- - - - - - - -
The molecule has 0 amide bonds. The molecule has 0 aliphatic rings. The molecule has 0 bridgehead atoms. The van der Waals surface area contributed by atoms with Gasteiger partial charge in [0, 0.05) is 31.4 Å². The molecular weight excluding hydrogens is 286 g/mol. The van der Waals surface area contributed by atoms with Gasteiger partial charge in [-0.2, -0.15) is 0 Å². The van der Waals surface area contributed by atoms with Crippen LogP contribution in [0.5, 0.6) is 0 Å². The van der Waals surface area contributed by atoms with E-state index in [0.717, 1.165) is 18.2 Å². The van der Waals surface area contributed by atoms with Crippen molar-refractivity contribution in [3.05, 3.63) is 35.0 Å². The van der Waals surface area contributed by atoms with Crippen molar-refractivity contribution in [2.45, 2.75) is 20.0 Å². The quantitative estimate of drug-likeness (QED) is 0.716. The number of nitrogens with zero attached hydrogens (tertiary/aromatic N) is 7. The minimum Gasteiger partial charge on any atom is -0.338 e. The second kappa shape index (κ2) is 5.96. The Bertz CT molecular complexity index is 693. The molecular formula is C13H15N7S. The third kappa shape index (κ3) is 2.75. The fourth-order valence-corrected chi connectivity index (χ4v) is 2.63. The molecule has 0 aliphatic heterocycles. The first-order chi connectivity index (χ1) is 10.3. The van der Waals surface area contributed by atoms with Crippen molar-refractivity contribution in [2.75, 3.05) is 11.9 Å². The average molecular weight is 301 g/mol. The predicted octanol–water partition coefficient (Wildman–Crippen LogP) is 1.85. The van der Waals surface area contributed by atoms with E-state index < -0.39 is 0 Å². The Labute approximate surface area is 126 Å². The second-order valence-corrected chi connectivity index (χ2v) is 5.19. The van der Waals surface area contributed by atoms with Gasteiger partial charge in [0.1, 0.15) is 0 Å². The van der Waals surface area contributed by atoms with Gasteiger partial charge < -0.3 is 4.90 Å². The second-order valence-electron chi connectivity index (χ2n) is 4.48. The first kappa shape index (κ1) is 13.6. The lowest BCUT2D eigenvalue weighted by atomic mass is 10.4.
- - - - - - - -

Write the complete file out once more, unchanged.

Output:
The molecule has 0 amide bonds. The molecule has 0 aliphatic rings. The molecule has 0 bridgehead atoms. The van der Waals surface area contributed by atoms with Gasteiger partial charge in [0, 0.05) is 31.4 Å². The molecular weight excluding hydrogens is 286 g/mol. The van der Waals surface area contributed by atoms with Gasteiger partial charge in [-0.2, -0.15) is 0 Å². The van der Waals surface area contributed by atoms with Crippen LogP contribution in [0.5, 0.6) is 0 Å². The van der Waals surface area contributed by atoms with E-state index in [0.717, 1.165) is 18.2 Å². The van der Waals surface area contributed by atoms with Crippen molar-refractivity contribution in [3.05, 3.63) is 35.0 Å². The van der Waals surface area contributed by atoms with Crippen molar-refractivity contribution in [2.45, 2.75) is 20.0 Å². The quantitative estimate of drug-likeness (QED) is 0.716. The number of nitrogens with zero attached hydrogens (tertiary/aromatic N) is 7. The minimum Gasteiger partial charge on any atom is -0.338 e. The second kappa shape index (κ2) is 5.96. The Bertz CT molecular complexity index is 693. The molecular formula is C13H15N7S. The third kappa shape index (κ3) is 2.75. The fourth-order valence-corrected chi connectivity index (χ4v) is 2.63. The molecule has 0 aliphatic heterocycles. The first-order chi connectivity index (χ1) is 10.3. The van der Waals surface area contributed by atoms with Crippen molar-refractivity contribution in [2.75, 3.05) is 11.9 Å². The average molecular weight is 301 g/mol. The predicted octanol–water partition coefficient (Wildman–Crippen LogP) is 1.85. The van der Waals surface area contributed by atoms with E-state index < -0.39 is 0 Å². The Labute approximate surface area is 126 Å². The second-order valence-corrected chi connectivity index (χ2v) is 5.19. The van der Waals surface area contributed by atoms with Gasteiger partial charge in [0.1, 0.15) is 0 Å². The van der Waals surface area contributed by atoms with Gasteiger partial charge < -0.3 is 4.90 Å². The second-order valence-electron chi connectivity index (χ2n) is 4.48. The first kappa shape index (κ1) is 13.6. The lowest BCUT2D eigenvalue weighted by atomic mass is 10.4.